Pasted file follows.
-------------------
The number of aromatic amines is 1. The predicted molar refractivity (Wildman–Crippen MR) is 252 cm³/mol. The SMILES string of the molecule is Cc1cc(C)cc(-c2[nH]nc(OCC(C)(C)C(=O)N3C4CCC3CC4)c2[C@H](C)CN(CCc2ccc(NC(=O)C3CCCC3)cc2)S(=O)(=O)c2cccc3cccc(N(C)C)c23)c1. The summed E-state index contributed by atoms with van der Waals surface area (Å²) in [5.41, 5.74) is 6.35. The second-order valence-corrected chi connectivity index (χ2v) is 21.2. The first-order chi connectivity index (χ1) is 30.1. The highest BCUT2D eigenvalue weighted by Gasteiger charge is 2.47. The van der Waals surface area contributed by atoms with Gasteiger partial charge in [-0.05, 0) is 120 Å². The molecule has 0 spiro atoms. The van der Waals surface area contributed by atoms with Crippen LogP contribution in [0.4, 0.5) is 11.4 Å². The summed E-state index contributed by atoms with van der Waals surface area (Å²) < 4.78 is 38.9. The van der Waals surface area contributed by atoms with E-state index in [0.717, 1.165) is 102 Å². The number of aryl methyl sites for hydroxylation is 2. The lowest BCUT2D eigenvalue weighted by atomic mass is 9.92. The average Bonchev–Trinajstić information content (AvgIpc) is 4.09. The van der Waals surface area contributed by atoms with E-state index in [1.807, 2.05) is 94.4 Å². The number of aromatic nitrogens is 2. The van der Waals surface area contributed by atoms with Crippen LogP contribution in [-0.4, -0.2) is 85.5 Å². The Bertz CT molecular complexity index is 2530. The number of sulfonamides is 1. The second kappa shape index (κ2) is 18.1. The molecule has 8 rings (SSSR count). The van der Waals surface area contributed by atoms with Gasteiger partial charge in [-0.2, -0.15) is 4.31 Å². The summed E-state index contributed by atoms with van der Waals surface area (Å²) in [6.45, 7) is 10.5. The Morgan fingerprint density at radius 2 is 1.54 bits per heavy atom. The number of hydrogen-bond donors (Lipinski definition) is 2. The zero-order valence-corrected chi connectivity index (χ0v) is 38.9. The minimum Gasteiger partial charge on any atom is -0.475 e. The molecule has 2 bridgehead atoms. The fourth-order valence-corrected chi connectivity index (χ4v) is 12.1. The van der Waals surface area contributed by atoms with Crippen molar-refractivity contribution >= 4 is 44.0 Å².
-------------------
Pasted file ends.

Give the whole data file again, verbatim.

The number of aromatic amines is 1. The predicted molar refractivity (Wildman–Crippen MR) is 252 cm³/mol. The SMILES string of the molecule is Cc1cc(C)cc(-c2[nH]nc(OCC(C)(C)C(=O)N3C4CCC3CC4)c2[C@H](C)CN(CCc2ccc(NC(=O)C3CCCC3)cc2)S(=O)(=O)c2cccc3cccc(N(C)C)c23)c1. The summed E-state index contributed by atoms with van der Waals surface area (Å²) in [5.41, 5.74) is 6.35. The second-order valence-corrected chi connectivity index (χ2v) is 21.2. The first-order chi connectivity index (χ1) is 30.1. The highest BCUT2D eigenvalue weighted by Gasteiger charge is 2.47. The van der Waals surface area contributed by atoms with Gasteiger partial charge in [-0.05, 0) is 120 Å². The molecule has 0 spiro atoms. The van der Waals surface area contributed by atoms with Crippen LogP contribution in [0.4, 0.5) is 11.4 Å². The summed E-state index contributed by atoms with van der Waals surface area (Å²) < 4.78 is 38.9. The van der Waals surface area contributed by atoms with E-state index in [0.717, 1.165) is 102 Å². The number of aryl methyl sites for hydroxylation is 2. The lowest BCUT2D eigenvalue weighted by atomic mass is 9.92. The average Bonchev–Trinajstić information content (AvgIpc) is 4.09. The van der Waals surface area contributed by atoms with E-state index in [1.807, 2.05) is 94.4 Å². The number of aromatic nitrogens is 2. The van der Waals surface area contributed by atoms with Crippen LogP contribution in [-0.4, -0.2) is 85.5 Å². The Bertz CT molecular complexity index is 2530. The number of sulfonamides is 1. The second kappa shape index (κ2) is 18.1. The molecule has 8 rings (SSSR count). The van der Waals surface area contributed by atoms with Gasteiger partial charge in [-0.2, -0.15) is 4.31 Å². The summed E-state index contributed by atoms with van der Waals surface area (Å²) in [6.45, 7) is 10.5. The Morgan fingerprint density at radius 2 is 1.54 bits per heavy atom. The number of hydrogen-bond donors (Lipinski definition) is 2. The zero-order valence-corrected chi connectivity index (χ0v) is 38.9. The minimum Gasteiger partial charge on any atom is -0.475 e. The molecule has 2 bridgehead atoms. The fourth-order valence-corrected chi connectivity index (χ4v) is 12.1. The van der Waals surface area contributed by atoms with Crippen molar-refractivity contribution >= 4 is 44.0 Å².